I do have to say, I also had to get used to the author's writing style... so much of it was in present tense.
But a good way to spend my time, I have enjoyed all three of the novels.
Very well written and very Well Narrated. I'm in the prosses of listen to the second book in the series Coyote Rising. I'm sure I'll get the third book in the trilogy.
Travel to another world - yup. Spread the human race over several planets to prevent a single world shattering event ending humanity's existence - good idea. Steal a Starship? Okay - suspend reality and biology for a while and then get ready for a really good story.
Pretend that the male narrator reads at speed and with a voice that keeps you engaged (might happen - sigh - but not all the time). It's the story that will keep you there.
The narrator's voice to too low, too slow, and too monotonous to make his contribution worthy. Another reader could have really added a great deal this book. I will avoid his narration in future purchases.
The reader sounded like a bad computer/robot voice. No emotion. No change in tone. Would have been perfect if you were listening to a guide on how to change your car's oil..
Pass on the audible version, get it in paper form if you really want to go through the story.
The writer walks the line between battle between left and right. Neither seems to get the upper hand but each has it's days. One can believe this plot unfolding 50 years from now. Maybe this will be the "1984" of 2070.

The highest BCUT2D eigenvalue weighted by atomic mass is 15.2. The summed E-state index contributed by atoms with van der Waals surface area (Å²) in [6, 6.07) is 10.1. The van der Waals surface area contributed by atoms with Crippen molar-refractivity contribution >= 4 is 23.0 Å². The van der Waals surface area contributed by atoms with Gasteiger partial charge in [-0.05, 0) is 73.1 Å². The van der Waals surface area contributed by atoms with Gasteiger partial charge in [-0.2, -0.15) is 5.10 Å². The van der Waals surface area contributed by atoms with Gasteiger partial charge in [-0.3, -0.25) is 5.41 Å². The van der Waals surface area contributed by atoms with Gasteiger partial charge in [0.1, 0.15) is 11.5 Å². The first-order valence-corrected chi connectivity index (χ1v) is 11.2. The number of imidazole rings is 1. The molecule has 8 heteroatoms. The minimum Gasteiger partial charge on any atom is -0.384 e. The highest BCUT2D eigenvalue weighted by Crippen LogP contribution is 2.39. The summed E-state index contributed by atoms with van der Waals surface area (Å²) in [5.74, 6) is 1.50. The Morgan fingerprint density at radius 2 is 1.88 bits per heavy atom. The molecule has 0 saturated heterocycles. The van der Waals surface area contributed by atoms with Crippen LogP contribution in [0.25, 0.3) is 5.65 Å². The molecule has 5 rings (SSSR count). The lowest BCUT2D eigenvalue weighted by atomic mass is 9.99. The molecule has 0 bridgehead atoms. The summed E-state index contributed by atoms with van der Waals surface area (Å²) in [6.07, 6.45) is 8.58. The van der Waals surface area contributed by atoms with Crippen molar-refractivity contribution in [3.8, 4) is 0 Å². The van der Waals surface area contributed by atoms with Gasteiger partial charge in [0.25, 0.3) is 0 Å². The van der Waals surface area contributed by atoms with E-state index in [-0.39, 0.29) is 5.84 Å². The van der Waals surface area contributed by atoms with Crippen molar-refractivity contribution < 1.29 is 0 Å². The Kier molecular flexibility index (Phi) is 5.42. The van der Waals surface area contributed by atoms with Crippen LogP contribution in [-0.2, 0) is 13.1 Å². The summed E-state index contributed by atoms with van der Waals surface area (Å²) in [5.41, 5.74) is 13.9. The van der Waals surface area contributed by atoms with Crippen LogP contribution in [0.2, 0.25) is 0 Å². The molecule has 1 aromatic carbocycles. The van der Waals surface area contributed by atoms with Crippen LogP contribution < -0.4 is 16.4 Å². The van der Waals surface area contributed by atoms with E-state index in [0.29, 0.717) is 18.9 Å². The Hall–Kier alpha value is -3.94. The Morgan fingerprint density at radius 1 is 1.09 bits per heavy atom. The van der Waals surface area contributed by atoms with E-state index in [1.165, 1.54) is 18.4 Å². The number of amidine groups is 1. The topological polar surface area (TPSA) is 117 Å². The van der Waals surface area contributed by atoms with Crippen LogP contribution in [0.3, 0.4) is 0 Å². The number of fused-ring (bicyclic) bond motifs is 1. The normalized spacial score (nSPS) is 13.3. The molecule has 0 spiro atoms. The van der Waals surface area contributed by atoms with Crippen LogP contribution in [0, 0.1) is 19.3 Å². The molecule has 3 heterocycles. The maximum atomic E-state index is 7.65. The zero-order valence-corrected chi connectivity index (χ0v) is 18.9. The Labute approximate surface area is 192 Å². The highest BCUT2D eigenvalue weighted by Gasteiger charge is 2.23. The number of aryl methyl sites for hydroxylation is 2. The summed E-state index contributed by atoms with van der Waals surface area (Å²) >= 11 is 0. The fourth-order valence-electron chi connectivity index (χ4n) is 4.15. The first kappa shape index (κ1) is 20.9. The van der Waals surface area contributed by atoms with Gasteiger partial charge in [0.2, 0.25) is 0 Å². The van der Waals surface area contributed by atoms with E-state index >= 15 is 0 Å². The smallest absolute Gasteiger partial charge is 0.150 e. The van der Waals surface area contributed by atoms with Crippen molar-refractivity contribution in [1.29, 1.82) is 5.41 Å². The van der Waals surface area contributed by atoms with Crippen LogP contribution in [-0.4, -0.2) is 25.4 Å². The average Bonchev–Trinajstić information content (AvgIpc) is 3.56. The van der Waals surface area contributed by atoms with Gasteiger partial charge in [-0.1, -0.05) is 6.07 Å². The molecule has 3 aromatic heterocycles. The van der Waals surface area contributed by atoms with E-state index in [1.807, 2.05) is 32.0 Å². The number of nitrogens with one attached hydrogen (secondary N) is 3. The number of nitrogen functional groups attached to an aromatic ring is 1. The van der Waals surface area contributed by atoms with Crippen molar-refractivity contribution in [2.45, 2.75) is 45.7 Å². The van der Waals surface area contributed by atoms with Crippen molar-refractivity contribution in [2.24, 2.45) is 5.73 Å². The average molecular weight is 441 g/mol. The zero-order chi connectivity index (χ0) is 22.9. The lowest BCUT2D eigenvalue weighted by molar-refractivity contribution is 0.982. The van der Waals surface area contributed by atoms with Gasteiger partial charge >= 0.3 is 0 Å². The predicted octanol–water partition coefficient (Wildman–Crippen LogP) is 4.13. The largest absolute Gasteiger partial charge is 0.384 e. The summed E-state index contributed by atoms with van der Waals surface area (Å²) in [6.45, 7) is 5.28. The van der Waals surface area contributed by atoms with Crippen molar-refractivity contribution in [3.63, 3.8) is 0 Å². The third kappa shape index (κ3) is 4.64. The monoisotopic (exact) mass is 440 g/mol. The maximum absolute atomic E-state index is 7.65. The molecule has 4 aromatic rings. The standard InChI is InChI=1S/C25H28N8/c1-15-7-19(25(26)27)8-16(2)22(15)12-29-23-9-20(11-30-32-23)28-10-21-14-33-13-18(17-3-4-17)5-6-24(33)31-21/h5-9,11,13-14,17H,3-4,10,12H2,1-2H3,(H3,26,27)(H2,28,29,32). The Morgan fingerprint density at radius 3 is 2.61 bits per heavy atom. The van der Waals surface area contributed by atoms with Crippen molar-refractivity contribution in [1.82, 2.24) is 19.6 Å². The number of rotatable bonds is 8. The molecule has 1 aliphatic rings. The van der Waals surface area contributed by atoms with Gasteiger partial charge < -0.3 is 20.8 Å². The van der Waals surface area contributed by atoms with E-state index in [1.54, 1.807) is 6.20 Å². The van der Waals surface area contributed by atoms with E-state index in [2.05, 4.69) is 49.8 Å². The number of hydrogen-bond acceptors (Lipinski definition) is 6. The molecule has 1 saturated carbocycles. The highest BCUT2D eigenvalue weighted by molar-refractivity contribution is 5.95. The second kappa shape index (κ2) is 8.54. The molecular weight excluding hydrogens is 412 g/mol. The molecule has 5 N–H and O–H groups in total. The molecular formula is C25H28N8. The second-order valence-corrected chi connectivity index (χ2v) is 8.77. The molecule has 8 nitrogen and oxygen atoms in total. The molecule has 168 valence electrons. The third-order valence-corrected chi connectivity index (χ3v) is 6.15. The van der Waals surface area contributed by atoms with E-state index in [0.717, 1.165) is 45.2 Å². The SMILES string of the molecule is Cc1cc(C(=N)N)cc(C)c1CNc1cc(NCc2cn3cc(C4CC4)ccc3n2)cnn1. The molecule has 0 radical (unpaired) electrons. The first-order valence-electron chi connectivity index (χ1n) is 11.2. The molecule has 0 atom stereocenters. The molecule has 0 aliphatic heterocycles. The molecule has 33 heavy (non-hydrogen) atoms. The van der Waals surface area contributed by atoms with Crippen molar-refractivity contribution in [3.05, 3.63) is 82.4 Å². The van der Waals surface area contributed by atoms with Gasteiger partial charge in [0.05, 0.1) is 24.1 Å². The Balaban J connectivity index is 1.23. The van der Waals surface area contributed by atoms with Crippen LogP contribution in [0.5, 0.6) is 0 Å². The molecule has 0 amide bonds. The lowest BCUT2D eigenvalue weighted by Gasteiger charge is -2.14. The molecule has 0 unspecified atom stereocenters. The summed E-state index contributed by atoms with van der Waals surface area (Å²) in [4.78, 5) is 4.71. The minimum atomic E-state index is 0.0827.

I spin my own wool and knit. Listening to audiobooks while I craft is one of my favorite things. I'm hooked.
I will admit that in the beginning of the book I began to get irritated with the political slant. However, if you bear with the book, and listen through to the end, I think you will see that the author does, in the end, redeem himself in this regard (at least for those of us who see the middle of the political road as the best course). I can't really say more without risking a spoiler, so you will just have to trust me on this one.
The story itself was engaging, and while you could tell that the original was written as a series of shorter stories, it was patched together very nicely, and still maintained a good flow. While it could stand alone as a novel, it doesn't do so comfortably. I was left wanting to know what happens next, and I have already downloaded the second book. As for narration, there is a short intro from Steele himself, which is fine given he's an author and not a reader. What I find odd is that Mr Ganim is mentioned as a narrator, but there was also a female narrator at various places during the book when a female character's story was being told, and she is not credited at all. I thought she did a fine job. Mr Ganim's narration was a bit plodding, and the only reason the book lost a star in my rating.
Am halfway through, awesome read, lots of suspense, real characters that you connect to, story flows well and is believable, sci-fi proper. Recommended.
I am half way through this book and have not noticed any deficiencies by the narrator. The plot is compelling and suspenseful. I like the human element of the characters which is usually a short-coming in most SF.